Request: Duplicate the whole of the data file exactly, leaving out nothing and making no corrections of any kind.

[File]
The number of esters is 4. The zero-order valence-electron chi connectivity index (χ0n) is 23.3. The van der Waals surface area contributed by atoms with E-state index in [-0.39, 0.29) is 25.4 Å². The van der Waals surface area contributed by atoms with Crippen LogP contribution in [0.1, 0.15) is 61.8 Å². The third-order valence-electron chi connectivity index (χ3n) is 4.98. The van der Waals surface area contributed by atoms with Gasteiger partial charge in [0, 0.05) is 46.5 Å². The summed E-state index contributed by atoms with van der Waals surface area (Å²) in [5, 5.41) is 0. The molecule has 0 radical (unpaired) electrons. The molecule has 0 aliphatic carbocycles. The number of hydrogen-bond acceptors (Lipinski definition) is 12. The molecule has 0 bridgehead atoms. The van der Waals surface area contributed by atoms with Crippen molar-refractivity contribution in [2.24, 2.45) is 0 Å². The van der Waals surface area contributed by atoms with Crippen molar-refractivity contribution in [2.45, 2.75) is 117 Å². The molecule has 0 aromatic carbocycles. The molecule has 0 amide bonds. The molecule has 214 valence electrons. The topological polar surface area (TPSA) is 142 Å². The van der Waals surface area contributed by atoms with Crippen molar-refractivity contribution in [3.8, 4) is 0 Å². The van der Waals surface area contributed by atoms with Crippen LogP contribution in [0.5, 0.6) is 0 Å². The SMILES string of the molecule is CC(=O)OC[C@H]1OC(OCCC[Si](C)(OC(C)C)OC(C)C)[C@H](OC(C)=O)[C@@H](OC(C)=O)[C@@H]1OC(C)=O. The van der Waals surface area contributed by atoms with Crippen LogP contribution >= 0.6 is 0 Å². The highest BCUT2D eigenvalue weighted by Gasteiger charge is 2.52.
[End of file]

The number of esters is 4. The zero-order valence-electron chi connectivity index (χ0n) is 23.3. The van der Waals surface area contributed by atoms with E-state index in [-0.39, 0.29) is 25.4 Å². The van der Waals surface area contributed by atoms with Crippen LogP contribution in [0.1, 0.15) is 61.8 Å². The third-order valence-electron chi connectivity index (χ3n) is 4.98. The van der Waals surface area contributed by atoms with Gasteiger partial charge in [0, 0.05) is 46.5 Å². The summed E-state index contributed by atoms with van der Waals surface area (Å²) in [5, 5.41) is 0. The molecule has 0 radical (unpaired) electrons. The molecule has 0 aliphatic carbocycles. The number of hydrogen-bond acceptors (Lipinski definition) is 12. The molecule has 0 bridgehead atoms. The van der Waals surface area contributed by atoms with Crippen molar-refractivity contribution in [2.24, 2.45) is 0 Å². The van der Waals surface area contributed by atoms with Crippen molar-refractivity contribution in [2.45, 2.75) is 117 Å². The molecule has 0 aromatic carbocycles. The molecule has 0 amide bonds. The molecule has 214 valence electrons. The topological polar surface area (TPSA) is 142 Å². The van der Waals surface area contributed by atoms with Crippen molar-refractivity contribution in [3.8, 4) is 0 Å². The van der Waals surface area contributed by atoms with Crippen LogP contribution in [0.5, 0.6) is 0 Å². The SMILES string of the molecule is CC(=O)OC[C@H]1OC(OCCC[Si](C)(OC(C)C)OC(C)C)[C@H](OC(C)=O)[C@@H](OC(C)=O)[C@@H]1OC(C)=O. The van der Waals surface area contributed by atoms with Crippen LogP contribution >= 0.6 is 0 Å². The highest BCUT2D eigenvalue weighted by Gasteiger charge is 2.52.